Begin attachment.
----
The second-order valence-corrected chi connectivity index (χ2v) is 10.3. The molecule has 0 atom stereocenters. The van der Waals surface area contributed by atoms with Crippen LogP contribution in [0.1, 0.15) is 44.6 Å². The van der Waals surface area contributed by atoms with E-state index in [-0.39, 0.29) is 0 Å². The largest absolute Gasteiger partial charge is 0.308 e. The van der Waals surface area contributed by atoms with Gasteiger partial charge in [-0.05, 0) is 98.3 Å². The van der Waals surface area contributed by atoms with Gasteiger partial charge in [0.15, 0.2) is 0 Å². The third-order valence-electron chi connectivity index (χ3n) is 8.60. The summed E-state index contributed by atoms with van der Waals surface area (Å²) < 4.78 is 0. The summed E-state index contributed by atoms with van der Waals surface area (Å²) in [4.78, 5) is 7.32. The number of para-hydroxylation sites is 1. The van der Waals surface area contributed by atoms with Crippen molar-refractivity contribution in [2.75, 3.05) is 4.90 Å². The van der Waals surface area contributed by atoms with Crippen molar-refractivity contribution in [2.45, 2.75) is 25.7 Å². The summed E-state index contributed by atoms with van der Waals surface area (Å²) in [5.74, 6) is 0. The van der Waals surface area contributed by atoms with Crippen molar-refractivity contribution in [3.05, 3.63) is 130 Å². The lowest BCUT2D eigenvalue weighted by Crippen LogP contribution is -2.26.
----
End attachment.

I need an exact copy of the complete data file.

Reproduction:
The second-order valence-corrected chi connectivity index (χ2v) is 10.3. The molecule has 0 atom stereocenters. The van der Waals surface area contributed by atoms with Crippen LogP contribution in [0.1, 0.15) is 44.6 Å². The van der Waals surface area contributed by atoms with E-state index in [-0.39, 0.29) is 0 Å². The largest absolute Gasteiger partial charge is 0.308 e. The van der Waals surface area contributed by atoms with Gasteiger partial charge in [-0.05, 0) is 98.3 Å². The van der Waals surface area contributed by atoms with Gasteiger partial charge in [0.15, 0.2) is 0 Å². The third-order valence-electron chi connectivity index (χ3n) is 8.60. The summed E-state index contributed by atoms with van der Waals surface area (Å²) < 4.78 is 0. The summed E-state index contributed by atoms with van der Waals surface area (Å²) in [4.78, 5) is 7.32. The number of para-hydroxylation sites is 1. The van der Waals surface area contributed by atoms with Crippen molar-refractivity contribution in [2.75, 3.05) is 4.90 Å². The van der Waals surface area contributed by atoms with Crippen molar-refractivity contribution in [2.45, 2.75) is 25.7 Å². The summed E-state index contributed by atoms with van der Waals surface area (Å²) in [5.74, 6) is 0. The van der Waals surface area contributed by atoms with Crippen molar-refractivity contribution in [3.05, 3.63) is 130 Å². The lowest BCUT2D eigenvalue weighted by Crippen LogP contribution is -2.26.